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DETROIT -- General Motors' outlook was revised to positive from stable today by Standard & Poor's Ratings Services, which also raised Ford Motor Co. to investment grade as Detroit automakers reap profits not seen since the turn of the century.
GM's outlook is a sign the ratings company will probably boost the largest U.S. automaker to investment grade.
S&P increased Ford to BBB-, the last major ratings company to rate the carmaker investment grade.
"The outlook revision reflects the potential for an upgrade by the end of 2014," S&P said in a statement. "We will monitor GM's ability to maintain market share and profitability in North America."
In the first half of this year, the Detroit 3 made more than $6 billion before the industrywide sales rate breached 16 million units in August.
Industry sales totaled 1.5 million in August, the most in one month since May 2007.
GM, Ford and Chrysler Group combined to earn $13.5 billion last year, even as industry sales were 17 percent below the peak of 17.4 million set in 2000.
GM's corporate credit rating is BB+, the highest non-investment grade.
The company is introducing 18 new and refreshed vehicles this year in the United States, transforming its lineup into one of the newest in the industry from the one of the oldest.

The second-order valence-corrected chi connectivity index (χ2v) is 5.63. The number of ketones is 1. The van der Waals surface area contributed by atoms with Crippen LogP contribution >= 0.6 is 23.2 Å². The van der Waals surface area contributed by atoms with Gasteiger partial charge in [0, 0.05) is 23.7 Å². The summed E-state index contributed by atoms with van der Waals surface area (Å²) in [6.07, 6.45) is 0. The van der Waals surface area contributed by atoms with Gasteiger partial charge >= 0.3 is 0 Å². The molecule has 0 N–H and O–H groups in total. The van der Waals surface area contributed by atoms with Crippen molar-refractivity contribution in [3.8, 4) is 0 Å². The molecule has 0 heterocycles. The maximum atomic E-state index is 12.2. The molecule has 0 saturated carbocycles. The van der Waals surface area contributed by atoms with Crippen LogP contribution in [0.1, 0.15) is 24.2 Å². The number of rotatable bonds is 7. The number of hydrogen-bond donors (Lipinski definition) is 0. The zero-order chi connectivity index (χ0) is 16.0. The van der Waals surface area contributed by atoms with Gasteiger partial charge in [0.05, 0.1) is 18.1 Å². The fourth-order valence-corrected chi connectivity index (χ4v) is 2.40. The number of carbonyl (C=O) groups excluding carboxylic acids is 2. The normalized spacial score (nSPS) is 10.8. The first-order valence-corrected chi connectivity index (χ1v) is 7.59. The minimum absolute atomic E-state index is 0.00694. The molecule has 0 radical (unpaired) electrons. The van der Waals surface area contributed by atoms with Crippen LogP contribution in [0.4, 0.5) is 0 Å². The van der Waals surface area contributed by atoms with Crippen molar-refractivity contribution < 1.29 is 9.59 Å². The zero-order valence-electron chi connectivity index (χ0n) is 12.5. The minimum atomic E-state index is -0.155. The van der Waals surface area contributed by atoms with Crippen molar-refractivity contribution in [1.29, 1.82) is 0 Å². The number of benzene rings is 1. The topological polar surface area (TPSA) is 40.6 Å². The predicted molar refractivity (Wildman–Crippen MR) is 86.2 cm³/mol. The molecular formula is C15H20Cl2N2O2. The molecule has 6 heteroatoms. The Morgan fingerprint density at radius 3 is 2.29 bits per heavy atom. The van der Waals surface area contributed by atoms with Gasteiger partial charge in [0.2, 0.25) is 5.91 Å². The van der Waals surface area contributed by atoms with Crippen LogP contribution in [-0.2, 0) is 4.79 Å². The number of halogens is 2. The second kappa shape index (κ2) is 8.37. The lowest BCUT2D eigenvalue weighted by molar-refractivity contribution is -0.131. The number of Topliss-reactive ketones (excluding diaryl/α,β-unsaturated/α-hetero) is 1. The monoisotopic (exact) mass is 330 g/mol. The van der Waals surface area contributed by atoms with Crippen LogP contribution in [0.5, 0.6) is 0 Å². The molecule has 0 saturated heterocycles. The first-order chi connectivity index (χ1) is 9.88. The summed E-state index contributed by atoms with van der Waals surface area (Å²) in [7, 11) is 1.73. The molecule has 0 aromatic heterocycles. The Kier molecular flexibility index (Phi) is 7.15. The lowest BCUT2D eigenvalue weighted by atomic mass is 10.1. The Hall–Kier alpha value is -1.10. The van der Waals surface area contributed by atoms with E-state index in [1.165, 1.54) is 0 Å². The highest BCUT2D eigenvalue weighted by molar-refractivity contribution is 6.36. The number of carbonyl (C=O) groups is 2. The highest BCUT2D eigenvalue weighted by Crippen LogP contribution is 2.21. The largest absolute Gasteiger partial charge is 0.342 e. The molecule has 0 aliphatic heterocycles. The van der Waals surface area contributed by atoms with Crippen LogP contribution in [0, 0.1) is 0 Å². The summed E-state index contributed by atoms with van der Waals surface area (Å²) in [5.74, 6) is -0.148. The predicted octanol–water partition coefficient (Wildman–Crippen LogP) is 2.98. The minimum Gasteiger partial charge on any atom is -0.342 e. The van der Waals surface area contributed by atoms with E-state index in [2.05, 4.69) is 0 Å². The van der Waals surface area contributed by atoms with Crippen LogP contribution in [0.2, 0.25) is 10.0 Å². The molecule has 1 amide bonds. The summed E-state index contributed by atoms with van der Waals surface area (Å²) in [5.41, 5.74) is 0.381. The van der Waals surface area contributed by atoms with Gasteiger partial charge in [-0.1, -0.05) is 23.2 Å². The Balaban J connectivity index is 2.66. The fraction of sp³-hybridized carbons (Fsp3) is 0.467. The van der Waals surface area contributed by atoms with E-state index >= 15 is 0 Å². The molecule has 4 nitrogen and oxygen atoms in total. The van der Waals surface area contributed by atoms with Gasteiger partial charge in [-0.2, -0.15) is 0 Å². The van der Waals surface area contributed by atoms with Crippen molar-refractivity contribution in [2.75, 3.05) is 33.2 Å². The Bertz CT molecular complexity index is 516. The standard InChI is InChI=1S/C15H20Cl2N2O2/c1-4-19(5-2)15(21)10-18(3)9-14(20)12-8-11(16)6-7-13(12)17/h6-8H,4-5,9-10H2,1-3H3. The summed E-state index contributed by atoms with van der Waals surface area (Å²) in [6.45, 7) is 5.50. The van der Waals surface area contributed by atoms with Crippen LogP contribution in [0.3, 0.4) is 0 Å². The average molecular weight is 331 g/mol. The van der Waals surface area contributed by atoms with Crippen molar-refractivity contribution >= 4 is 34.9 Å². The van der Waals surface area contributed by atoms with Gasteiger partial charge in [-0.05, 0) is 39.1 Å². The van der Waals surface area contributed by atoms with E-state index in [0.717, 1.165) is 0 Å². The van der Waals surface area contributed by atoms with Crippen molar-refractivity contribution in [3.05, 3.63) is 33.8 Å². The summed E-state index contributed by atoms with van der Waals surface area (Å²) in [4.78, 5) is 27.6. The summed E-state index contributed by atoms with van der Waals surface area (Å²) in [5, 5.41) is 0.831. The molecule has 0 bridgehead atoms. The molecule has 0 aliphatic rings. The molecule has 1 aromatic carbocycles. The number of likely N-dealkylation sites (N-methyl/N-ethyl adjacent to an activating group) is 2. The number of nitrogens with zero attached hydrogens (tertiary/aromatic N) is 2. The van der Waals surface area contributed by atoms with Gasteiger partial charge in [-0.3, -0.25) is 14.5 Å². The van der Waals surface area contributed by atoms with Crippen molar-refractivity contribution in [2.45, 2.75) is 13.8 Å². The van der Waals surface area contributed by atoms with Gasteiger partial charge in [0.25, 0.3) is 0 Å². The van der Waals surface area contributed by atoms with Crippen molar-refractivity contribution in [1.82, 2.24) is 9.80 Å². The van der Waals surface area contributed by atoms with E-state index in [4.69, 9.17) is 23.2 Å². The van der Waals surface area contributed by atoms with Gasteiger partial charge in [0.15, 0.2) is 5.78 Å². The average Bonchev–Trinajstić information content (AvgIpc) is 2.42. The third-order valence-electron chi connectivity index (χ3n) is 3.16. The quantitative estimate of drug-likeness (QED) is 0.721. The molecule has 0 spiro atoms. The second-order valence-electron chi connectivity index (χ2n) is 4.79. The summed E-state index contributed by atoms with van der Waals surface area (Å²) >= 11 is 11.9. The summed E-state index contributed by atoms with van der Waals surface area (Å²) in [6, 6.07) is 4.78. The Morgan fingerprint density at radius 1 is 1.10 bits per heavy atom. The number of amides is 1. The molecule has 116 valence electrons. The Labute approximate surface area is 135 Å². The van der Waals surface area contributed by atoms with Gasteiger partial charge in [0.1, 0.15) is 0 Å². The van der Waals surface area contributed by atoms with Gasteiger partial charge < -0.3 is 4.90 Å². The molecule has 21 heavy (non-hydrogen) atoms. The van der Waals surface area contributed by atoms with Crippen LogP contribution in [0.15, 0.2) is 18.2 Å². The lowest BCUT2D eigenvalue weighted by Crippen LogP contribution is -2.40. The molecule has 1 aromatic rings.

The new products along with the U.S. government's intentions to exit its ownership of GM after a 2009 rescue have given investors increased confidence in the automaker.
Fitch Ratings last week revised its outlook on GM to positive and said further improvements by the company could lead to an upgrade within the next 24 months. Fitch also rates GM as BB+.
GM along with Ford fell to junk status in 2005 as part of a slide that eventually included GM's government-backed bankruptcy reorganization in 2009.
Ford avoided bankruptcy and was returned to investment grade by Fitch Ratings and Moody's Investors Service last year.
"Ford's solid performance in North America continues to support good overall automotive cash flow and profitability, and we believe that the company's credit measures will approach our expectations for the 'BBB-' rating over the next year or so," S&P said in a statement. "We believe prospects for diversifying profits are improving due to recent sales gains in China and restructuring actions and retail market share expansion in Europe, which we expect will support eventual profitability."
Ford CFO Bob Shanks, in a statement, said the moves by S&P and other rating agencies to give Ford an investment-grade rating reflected "continued progress" in generating profitable growth at the company.
"Our plan is to maintain investment grade throughout an economic cycle," Shanks said.